Since that day, she hasn’t looked back. She became organic certified in the late 1980s and now manages a business that employs a team of local women who do everything from fieldwork to marketing, office management, sales and making tinctures.
North Freedom is a tiny town with a waning economic infrastructure, so having an agriculture-based business there that provides employment and economic stimulus is important to Stevens.
“Other than the school, we’re the largest employer in North Freedom,” explained Stevens. “It’s an honor to bring together a community of rural women who appreciate their jobs and to provide meaningful work people can be proud of.”
SEEDS OF CHANGE
Today, Four Elements Organic Herbals sells not only herbs, but also dozens of other products ranging from lip balm and facial toner to teas, outdoor body spray and medicinals. Sales are managed online as well as through many shops across the country and their own apothecary in North Freedom.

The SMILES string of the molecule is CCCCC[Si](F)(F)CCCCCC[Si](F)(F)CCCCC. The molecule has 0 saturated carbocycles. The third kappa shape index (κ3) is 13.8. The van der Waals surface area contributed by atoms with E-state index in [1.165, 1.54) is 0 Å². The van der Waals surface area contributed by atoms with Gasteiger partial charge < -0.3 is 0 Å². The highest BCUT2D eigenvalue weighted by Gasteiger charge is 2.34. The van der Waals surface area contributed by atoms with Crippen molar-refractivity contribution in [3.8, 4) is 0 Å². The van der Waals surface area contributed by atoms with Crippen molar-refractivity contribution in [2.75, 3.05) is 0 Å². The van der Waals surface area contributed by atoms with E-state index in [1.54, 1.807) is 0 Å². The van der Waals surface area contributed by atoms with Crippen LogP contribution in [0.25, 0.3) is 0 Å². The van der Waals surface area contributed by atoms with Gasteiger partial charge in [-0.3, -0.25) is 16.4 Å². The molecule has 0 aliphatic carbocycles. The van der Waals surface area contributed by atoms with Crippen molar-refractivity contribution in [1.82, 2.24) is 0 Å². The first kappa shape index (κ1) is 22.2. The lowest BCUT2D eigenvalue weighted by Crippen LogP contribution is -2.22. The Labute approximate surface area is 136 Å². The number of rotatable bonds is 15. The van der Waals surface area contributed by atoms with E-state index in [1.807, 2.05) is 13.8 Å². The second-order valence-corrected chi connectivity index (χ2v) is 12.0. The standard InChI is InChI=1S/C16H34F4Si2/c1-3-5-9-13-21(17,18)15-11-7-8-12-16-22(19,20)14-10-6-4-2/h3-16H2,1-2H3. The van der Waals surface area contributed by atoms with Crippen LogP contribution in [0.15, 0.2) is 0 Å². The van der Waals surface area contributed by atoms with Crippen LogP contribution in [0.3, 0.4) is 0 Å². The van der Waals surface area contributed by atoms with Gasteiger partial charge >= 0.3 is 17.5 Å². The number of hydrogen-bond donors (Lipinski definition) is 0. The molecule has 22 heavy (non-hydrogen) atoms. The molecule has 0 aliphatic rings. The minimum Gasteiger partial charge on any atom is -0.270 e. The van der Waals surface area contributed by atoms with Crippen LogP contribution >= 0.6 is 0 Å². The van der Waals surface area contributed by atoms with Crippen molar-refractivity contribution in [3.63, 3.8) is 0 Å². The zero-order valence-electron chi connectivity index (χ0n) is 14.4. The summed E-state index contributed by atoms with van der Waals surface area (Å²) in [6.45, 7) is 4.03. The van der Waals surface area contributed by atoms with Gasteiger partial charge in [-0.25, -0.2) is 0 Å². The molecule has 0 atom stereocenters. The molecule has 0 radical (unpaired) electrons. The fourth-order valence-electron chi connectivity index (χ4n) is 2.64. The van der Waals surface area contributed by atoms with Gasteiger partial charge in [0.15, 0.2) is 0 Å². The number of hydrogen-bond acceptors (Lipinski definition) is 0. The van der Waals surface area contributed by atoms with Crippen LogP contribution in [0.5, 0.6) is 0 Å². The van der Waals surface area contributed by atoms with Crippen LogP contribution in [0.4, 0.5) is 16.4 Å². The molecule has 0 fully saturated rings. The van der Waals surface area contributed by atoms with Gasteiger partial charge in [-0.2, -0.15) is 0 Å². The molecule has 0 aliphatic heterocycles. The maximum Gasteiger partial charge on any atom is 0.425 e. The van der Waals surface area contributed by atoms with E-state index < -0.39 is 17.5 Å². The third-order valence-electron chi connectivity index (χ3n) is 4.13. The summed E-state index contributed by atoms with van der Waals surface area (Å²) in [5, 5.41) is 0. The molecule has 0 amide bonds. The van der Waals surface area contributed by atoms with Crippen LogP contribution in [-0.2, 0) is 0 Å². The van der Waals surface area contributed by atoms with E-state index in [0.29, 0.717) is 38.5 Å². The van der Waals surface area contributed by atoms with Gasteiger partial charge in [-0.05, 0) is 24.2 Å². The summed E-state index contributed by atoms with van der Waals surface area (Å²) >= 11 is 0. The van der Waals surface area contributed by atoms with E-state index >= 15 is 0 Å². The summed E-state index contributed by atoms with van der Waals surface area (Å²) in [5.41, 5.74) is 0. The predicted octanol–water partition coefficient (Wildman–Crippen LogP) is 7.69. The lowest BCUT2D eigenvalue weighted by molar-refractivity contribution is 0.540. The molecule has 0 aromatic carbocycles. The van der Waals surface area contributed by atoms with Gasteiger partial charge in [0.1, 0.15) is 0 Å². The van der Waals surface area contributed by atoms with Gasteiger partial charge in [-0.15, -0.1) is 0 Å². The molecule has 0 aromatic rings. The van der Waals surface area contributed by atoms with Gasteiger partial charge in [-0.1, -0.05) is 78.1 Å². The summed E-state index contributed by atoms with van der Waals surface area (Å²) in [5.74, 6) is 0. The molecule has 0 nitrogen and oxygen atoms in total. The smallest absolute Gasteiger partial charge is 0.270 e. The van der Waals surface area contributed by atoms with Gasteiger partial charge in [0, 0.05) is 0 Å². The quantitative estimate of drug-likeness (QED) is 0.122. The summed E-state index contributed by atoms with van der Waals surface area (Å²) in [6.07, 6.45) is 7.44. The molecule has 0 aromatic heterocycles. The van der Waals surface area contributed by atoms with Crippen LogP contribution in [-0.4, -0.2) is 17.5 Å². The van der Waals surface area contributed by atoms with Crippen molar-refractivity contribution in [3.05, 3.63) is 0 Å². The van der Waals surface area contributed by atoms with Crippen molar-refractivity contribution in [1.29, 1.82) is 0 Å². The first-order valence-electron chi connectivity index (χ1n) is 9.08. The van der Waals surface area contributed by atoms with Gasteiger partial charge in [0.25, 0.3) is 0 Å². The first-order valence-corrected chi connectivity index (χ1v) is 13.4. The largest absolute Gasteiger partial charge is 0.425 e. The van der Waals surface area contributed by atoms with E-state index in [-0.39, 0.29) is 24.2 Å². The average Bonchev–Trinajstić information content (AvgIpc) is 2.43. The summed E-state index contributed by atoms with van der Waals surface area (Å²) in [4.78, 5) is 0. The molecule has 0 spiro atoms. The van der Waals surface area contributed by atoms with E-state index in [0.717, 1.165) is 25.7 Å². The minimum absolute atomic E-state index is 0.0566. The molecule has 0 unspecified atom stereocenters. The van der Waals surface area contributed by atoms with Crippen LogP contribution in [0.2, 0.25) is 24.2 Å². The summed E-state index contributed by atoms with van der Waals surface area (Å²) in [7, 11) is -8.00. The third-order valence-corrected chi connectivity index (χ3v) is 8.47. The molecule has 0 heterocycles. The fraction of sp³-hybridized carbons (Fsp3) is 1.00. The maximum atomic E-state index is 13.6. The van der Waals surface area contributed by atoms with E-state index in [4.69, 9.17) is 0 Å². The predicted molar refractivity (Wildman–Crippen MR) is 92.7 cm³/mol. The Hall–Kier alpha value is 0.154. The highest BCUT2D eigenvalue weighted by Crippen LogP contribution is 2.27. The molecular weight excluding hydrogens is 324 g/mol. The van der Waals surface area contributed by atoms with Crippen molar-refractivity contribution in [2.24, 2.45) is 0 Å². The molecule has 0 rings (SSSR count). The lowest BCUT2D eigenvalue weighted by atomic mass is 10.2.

From rotating cover crops to managing the bottom line, over the years, Stevens learned every aspect of her business from the ground up, including the financial part of the operation. Operating loans, key ratios and risk management have all become a part of the daily routine. One thing Stevens has learned is to surround herself with specialty advisers. When it comes to the numbers, Paul Dietmann, senior lending specialst at Compeer Financial, is her go-to.
“Paul and I have known each other for years,” said Stevens. “We’ve both attended the organic farming conference every year since 1994. And we served together on the board of the Organic Processing Institute.”